New Zealand King Salmon Investments said it planned to raise new capital after fish deaths arising from hotter sea temperatures helped drive the company $73 million into the red in the January year.
NZ King Salmon plans to raise $60.1m to pay off debt and to provide medium-term liquidity.
The capital raise will be in the form of an underwritten $60.1m, 2.85-for-one pro rata renounceable rights offer at $0.15 per share.
NZ King Salmon went into a trading halt on the NZX while it was finalising details of its result and the rights offer.
When trade resumed, the stock dropped to 70c, down 16c or 18.6 per cent from Tuesday's close.
"The past financial year has been challenging for the company, due to issues with the wider environment, including increased mortalities and the ongoing Covid-19 pandemic," the company said.
It had been a difficult year, including an increase in sea farm mortalities, continued freight headwinds and impairments to plant, equipment and intangibles.
Sales volumes increased by 20.3 per cent to 7,672 tonnes in the year and revenue rose by 11.8 per cent to $174.5m.
An event in January increased mortality costs by 29 per cent to $20.8m.
Finished goods inventories continued to be managed down following a build-up in inventory mainly due to Covid disruptions across food service markets.
Most of it the company's frozen whole fish stock was cleared in the year at discounted prices.
Freight costs on a per kg basis increased during the year due to ongoing disruptions to the global logistics environment.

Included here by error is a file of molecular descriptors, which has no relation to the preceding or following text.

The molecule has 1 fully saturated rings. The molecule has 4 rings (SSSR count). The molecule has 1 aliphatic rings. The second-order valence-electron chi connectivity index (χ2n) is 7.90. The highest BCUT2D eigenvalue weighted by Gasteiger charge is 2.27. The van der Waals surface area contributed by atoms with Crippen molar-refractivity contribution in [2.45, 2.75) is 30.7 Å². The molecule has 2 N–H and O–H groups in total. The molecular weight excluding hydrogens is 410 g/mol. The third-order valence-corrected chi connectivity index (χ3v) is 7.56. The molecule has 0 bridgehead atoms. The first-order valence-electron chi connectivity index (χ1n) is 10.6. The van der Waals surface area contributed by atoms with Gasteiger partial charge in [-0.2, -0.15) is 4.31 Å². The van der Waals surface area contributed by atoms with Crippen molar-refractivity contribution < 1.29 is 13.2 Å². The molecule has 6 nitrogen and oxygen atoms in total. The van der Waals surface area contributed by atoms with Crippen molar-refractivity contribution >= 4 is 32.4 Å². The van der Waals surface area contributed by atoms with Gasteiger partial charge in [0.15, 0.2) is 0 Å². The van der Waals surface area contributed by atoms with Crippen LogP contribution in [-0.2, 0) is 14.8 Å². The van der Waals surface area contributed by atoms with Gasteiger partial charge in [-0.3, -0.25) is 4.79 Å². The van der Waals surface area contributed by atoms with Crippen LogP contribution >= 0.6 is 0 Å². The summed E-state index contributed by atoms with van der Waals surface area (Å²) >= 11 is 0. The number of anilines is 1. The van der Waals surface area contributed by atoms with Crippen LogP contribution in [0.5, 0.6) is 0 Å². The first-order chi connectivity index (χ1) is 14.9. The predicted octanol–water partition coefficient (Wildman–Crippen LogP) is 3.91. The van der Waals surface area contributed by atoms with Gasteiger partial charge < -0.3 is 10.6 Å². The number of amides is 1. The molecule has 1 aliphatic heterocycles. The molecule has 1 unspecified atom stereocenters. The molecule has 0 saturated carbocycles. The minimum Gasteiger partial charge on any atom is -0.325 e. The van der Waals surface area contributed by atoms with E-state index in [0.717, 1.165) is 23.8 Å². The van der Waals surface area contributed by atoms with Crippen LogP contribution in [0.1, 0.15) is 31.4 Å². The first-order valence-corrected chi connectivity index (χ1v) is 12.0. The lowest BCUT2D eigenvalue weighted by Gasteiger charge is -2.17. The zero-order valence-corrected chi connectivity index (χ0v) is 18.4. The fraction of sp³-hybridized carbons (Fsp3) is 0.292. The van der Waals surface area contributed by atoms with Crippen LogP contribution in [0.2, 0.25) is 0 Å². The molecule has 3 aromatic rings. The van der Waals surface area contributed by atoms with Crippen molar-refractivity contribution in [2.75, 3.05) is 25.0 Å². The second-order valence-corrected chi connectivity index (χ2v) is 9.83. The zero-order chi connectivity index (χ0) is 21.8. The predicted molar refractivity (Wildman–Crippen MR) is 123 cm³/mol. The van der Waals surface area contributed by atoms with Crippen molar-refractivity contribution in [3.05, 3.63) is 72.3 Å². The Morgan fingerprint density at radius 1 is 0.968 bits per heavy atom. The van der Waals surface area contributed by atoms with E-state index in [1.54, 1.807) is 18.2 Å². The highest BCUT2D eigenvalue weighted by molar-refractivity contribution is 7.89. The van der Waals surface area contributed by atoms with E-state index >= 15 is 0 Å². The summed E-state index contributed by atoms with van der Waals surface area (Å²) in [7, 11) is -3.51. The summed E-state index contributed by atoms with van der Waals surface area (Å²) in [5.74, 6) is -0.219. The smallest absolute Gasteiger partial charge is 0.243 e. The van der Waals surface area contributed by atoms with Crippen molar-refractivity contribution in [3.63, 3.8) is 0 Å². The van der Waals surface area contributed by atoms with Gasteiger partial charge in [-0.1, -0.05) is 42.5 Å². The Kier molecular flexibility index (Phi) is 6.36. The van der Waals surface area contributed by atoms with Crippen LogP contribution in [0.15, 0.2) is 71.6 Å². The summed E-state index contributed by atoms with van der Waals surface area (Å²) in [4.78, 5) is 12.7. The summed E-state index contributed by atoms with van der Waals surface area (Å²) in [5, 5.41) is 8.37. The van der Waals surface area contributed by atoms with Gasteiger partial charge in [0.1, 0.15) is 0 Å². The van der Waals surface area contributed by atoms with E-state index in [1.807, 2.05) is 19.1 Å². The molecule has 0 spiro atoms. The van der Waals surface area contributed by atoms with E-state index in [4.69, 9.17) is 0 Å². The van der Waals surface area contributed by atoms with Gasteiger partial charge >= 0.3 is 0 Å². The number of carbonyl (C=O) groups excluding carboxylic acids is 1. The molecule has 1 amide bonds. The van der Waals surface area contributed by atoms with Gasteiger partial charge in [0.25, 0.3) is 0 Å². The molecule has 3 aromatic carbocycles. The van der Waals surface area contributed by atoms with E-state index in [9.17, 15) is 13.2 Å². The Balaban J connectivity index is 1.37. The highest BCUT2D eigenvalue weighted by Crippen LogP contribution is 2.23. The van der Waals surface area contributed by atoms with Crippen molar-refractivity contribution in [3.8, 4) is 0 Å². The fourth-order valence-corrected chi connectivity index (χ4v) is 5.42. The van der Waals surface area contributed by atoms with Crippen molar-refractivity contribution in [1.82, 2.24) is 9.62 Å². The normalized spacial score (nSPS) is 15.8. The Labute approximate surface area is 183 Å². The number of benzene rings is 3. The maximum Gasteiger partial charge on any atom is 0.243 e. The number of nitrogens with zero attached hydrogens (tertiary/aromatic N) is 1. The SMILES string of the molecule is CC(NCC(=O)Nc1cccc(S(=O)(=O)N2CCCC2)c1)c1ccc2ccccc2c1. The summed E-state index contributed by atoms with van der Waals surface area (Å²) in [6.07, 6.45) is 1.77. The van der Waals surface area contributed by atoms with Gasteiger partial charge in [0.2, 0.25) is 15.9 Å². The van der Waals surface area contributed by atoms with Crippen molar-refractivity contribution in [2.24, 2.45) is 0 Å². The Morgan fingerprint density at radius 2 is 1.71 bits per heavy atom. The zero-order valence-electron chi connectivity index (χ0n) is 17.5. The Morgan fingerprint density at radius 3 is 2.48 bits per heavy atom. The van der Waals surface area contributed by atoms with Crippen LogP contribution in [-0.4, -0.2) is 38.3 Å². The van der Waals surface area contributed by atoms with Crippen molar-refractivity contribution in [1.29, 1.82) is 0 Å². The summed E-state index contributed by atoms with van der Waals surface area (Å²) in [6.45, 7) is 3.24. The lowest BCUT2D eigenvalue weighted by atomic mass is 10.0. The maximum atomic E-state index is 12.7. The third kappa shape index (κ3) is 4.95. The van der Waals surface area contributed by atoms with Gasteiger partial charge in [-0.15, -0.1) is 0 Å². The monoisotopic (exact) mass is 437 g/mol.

NZ King Salmon said it had reassessed its strategies to create a more secure platform for future expansion.
Chief executive Grant Rosewarne said it had been a tough period.
"Unusually early elevated seawater temperatures were a major factor behind high mortality rates, with the marine heatwave during summer associated with a La Niña event.
"Ongoing supply chain disruptions, soaring freight charges and mortalities continue to impact our business," he said.
"Our hospitality customers also continue to be affected by lockdowns and social disruptions," he said.
The company has traditionally farmed salmon all year round in the Pelorus and Queen Charlotte Sounds, as well as Tory Channel, in the Marlborough Sounds.
The bulk of mortalities have occurred when it has farmed through the summer in the Pelorus or Queen Charlotte Sounds.
To combat the continuing effects of climate change the company plans to fallow three farms in the Pelorus Sound.
"This will result in reduced harvest volumes but lower mortality costs, thereby giving us a more stable, predictable operation," Rosewarne said.
These measures will result in a forecast decline in production in 2023 and 2024 to 5,700 and 6,500 tonnes respectively, with a 200-tonne predicted increase in 2025.
The reduction in output would be partially offset by a rigorous review of overheads and a downsizing of the company.
The hearing for NZ King Salmon's open ocean Blue Endeavour application, 7km north of Cape Lambert in Cook Strait, is due to be completed at the end of April. The company expects a decision mid-year.
If Blue Endeavour is approved, the three fallowed farms in the Pelorus Sound would be used as nursery sites for nine months of the year, avoiding the summer months with fish being transferred to Blue Endeavour at around 1.5 kg to grow out to 4.2kg on average.
Blue Endeavour was an opportunity for the company to sustainably increase its scale and value proposition.
Post the rights offer, the company said it will have total liquidity of $13.2m, with no debt on the balance sheet.